Carving a small plywood rocking horse made from a design by Judy F. Fergusson.

The horse is made from one 4ft by 4ft sheet of 9mm First Grade Finnish/Russian Birch Ply.

Pieces were cut out using a powered fretsaw/scrollsaw and then glued together to form the two halves of the horse and then both halves glued together to form the whole.

The glue used was Cascamite, also sold as Extramite and Polymite.

Once the glue had cured, shaping and carving was done using a Proxon longnecked angle grinder, fitted with a miniature carbatec cutting wheel, then a Black and Decker power sander and finally hand sanded, sealed and varnished.

The rockers were simply cut out of the same 9mm ply, using the power fretsaw, glued, screwed and pinned together.

Mane, tail and tack were obtained from Anthony Dew, the Rocking Horse Shop, Fangfoss, Yorkshire.

Murray Taylor visited the club on Thursday 18th July and talked about Chip Carving

Murray Taylor covered 3 topics, Chip Carving, Sharpening Knives,  and Lettering with a Knife.   There are no British books on chip carving but Murray hopes to remedy this in the near future, building on his articles in the Woodcarving magazine

Murray was aware that many of our members consider chip carving to be boring, and set out to prove that it was not just a pattern of triangles; it can do lots of interesting designs, lettering, and pictorial work.

All the equipment needed is:-a Pfeil chip  carving knife, a stabbing knife (don’t be worried – the blade is only 1?inch long), an ordinary ruler preferably with black markings on a white background, a T square, a mechanical pencil with 2B leads, a bow compass, a sharpening stone, a  strop, and wood.   Murray mainly uses Lime wood from the original Hobbies  shop .   Murray showed us his way of chip carving.   Accurate marking out is most important and he has designed a tool that  marks 4mm dots from which a grid can easily be produced.   A pyramid of 4mm is easier on the wrist than 5mm!!  He showed us taking out the standard triangular pyramids.  He has very strong arms and wrists from a life time as a manufacturing jeweller, but he showed us a way to apply extra pressure should we need it.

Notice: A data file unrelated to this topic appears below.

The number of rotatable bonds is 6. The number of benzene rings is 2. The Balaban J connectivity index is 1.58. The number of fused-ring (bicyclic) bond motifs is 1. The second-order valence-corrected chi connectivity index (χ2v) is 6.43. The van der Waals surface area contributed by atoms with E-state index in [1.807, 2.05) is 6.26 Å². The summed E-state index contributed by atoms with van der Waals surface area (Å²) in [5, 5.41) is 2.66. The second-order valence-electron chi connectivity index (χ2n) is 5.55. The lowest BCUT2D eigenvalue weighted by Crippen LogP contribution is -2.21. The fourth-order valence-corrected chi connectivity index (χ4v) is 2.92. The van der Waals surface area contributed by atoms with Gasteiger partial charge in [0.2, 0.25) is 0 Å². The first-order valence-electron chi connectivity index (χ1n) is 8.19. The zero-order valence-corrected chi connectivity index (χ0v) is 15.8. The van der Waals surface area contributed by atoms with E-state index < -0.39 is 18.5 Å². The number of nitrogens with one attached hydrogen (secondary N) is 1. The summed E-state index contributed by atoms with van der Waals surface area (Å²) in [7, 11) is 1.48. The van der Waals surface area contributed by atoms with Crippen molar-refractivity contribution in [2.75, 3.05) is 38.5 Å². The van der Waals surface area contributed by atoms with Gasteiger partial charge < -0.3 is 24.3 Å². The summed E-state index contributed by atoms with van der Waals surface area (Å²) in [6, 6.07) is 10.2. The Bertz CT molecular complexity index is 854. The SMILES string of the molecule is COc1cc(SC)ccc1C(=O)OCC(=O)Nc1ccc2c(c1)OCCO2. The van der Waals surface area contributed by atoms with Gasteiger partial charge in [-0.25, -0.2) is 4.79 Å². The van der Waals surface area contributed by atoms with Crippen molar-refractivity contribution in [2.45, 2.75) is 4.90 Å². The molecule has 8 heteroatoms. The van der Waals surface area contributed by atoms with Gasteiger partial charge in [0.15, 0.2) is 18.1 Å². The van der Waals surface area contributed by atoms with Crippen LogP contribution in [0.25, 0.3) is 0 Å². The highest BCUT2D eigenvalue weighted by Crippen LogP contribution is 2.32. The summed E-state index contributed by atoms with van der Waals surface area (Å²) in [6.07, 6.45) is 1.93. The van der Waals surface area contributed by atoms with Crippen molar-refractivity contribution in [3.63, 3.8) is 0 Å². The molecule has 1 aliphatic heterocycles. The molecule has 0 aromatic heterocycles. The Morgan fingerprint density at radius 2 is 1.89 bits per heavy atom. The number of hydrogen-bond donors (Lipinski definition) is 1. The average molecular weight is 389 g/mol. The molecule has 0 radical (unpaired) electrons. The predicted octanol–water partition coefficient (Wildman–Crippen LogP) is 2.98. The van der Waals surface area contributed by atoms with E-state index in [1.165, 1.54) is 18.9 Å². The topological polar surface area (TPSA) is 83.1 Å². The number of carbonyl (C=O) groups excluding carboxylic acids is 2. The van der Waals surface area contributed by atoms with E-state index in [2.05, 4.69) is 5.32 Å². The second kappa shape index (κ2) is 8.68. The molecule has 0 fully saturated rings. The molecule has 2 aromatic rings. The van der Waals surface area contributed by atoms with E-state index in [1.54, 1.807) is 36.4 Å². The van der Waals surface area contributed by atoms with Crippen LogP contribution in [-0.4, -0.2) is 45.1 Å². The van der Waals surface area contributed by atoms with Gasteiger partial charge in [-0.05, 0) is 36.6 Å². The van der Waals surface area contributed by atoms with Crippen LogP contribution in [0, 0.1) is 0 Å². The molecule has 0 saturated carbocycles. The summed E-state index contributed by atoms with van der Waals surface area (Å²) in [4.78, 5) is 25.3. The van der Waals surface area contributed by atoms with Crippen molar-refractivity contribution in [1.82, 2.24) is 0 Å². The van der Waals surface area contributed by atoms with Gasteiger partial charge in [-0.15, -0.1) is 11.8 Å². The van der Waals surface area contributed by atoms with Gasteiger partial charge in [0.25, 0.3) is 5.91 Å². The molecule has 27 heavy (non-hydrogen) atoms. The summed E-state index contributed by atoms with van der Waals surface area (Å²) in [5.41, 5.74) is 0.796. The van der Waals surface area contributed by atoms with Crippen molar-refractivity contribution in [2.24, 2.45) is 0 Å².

This is Murray’s travelling work bench. The holes can be used to trap the work
















Some examples of various patterns that Murray uses.

Some examples of various patterns that Murray uses.
















For more adventurous work Murray uses a knife like a pen
















The chip carving knife lends itself to various alphabets











All this work needs a sharp knife, and Murray showed us his way of doing it.  Although some knives are sold as ready sharpened, that do not come to his standards.  He recommends ceramic stones that do not wear so are always flat!!
















Carvings by Nick Pantelides

Nick has been a stalwart of the club for as long as I can remember.   He is generous with his knowledge, giving talks on a wide range of subjects from bone carving to Scandinavian flat knife carvings.   He is also willing to give members help and advice.   To see more of Nick’s carvings go to Galleries, click on Members carvings, then click on Nick’s name.   There are lots of carving by other members to be seen on the same Members Carving Gallery



Holly carved in Lime, height 8 inches by Nick Pantelides

Horse by Nick Pantelides










Churchill by Nick Pantelides

Man of the wood, carved in Lime, Height 14 inches by Nick Pantelides